I take up my New Testament and go through the gospel stories and find three titles of Jesus constantly recurring, “Son of Man”; “Son of God”; and “The Son,” without qualification. I have nothing to do with the title “Son of Man.” That put Him into immediate relationship with humanity. I take the title “Son of God.” Please forgive the statistical way of stating this, I only desire to leave an impression upon your mind. It occurs in Matthew nine times, in Mark four times, in Luke six times, in John eleven times. Of course some of those occasions overlap, it does not at all matter for my present purpose. I find in Matthew that He is called the Son of God six times by men, three times by devils. Mark records two occasions when men so designated Him, and two occasions when devils called Him “the Son of God.” Luke gives one occasion when a man called Him that, and four when devils so named Him, and one when an angel declared Him to be the Son of God. I come to John and I find six occasions when man referred to Him as the Son of God, and five when He so named Himself.

      Take the other title “The Son,” more splendid perhaps than the other because of its independence of qualification. Adjectives are often the means of weakening the glory of substantives. The proportion in which we can use substantives alone, apart from adjectives, is the proportion of dignity of statement and suggestion. Matthew has the description “The Son” four times, Mark once, Luke three times, John fifteen times. That phrase, according to the records, never fell from the lips of devil, or man, or angel. It is the peculiar phrase of Jesus.

      With these figures in your mind, let me take another survey of these gospels. Christ did claim for Himself, by direct use of the title and by constant assumptions of commonplace speech, that He was the veritable Son of God. That fact was attested in a supernatural way on two occasions, when heaven’s silence was broken and the Divine voice was heard. “This is My beloved Son, in Whom I am well pleased” so at baptism; “This is my beloved Son, in Whom I am well pleased; hear ye Him”; so on the holy mount. The fact was witnessed by devils, as when one said to Him, “I know Thee Who Thou art, the Holy One of God,” and another “Thou art the Son of God,” and yet another “What have I to do with Thee, Jesus, Thou Son of the Most High God? I adjure Thee by God, torment me not.” That fact was once confessed by a man amid the rocky fastnesses of Caesarea Philippi, when answering the challenge of Christ Himself he said, “Thou art the Christ, the Son of the living God.”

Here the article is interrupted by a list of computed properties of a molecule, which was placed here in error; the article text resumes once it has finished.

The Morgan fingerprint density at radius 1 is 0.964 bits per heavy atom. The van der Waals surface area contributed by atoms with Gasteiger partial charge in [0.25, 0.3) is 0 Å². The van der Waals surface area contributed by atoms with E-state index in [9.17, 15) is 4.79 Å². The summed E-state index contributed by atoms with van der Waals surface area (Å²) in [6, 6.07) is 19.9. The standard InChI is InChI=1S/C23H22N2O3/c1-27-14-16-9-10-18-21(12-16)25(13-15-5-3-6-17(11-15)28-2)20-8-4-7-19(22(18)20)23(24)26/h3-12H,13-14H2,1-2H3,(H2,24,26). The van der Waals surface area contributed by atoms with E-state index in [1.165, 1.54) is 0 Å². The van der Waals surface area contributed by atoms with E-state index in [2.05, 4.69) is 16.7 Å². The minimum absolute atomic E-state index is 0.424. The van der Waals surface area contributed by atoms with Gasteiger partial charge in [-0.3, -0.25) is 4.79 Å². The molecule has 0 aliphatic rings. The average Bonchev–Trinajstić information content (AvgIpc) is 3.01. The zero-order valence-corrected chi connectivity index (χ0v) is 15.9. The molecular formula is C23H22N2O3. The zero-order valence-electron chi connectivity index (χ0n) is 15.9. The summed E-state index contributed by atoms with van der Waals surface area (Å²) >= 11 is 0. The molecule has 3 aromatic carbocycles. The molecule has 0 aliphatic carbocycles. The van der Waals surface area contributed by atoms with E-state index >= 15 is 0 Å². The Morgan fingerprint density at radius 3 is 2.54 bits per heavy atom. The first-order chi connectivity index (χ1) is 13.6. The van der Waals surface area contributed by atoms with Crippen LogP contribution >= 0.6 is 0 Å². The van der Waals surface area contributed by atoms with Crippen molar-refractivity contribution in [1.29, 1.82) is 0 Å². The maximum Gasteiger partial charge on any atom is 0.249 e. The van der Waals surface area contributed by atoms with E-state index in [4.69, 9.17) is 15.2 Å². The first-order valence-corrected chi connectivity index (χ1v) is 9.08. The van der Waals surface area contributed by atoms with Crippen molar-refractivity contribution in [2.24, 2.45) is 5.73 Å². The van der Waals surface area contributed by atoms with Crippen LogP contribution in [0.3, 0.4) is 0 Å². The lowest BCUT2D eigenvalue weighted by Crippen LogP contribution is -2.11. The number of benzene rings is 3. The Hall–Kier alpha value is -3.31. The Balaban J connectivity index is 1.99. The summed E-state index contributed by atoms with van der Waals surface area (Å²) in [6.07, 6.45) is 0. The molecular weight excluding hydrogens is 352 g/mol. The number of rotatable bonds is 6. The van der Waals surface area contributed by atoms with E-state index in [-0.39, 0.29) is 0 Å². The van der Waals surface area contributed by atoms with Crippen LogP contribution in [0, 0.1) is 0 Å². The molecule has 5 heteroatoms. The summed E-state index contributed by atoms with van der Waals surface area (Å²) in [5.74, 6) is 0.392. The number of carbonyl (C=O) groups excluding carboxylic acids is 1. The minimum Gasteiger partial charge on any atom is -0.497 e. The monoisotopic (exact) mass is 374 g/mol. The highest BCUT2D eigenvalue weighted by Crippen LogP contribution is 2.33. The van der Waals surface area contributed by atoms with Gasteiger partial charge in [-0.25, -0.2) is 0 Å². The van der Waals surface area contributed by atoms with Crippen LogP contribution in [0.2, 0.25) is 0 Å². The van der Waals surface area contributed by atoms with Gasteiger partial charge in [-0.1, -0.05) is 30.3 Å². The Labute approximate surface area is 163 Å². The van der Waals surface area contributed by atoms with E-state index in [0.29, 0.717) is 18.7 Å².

If you will go over these occasions, I can but suggest the line, you will find that every confession of Sonship was closely associated with the thought of holiness. “My Son, in Whom I am well pleased,” that is the declaration of His holiness. “I and the Father are one.” “I do nothing of Myself, but as the Father taught Me, I speak these things…. I do always the things that are pleasing to Him,” all that is the claim of holiness. “Thou art the Holy One of God,” “Thou art the Son of God”; so evil recognized His holiness. And surely you will agree that Peter meant that when He said “Thou art,” not the prophet foretelling, but the Messiah fulfilling.

      That is a rapid survey of those days prior to the resurrection. What shall we say of it? The fact of His Divine Sonship was breaking on the consciousness of men. It was only the flush of dawn upon the dark sky. Men did not know Him as the Son of God. Peter confessed Him as the Son of God, but immediately afterwards rebuked Him, and by his rebuke demonstrated the fact that he had no full conception of the thing he had said. There He lived amongst men, holy, undefiled, spotless, pure, the Son of God; and they were puzzled, they wondered, but they did not fully comprehend.

      Turn over the New Testament to the remaining part of it. How far was the truth of the Divine Sonship apprehended after the resurrection? To an audience such as I am addressing this morning, the inquiry carries its own answer. We know full well that all the thought of the other writings of the New Testament are saturated with the conception of the Divine Sonship of Jesus. It was the central conviction concerning Him. It was the constant reason of loyalty to Him. It was the persistent burden of testimony concerning Him. I will not weary you with saying things about that conviction. Let me rather end this section of our study with two quotations: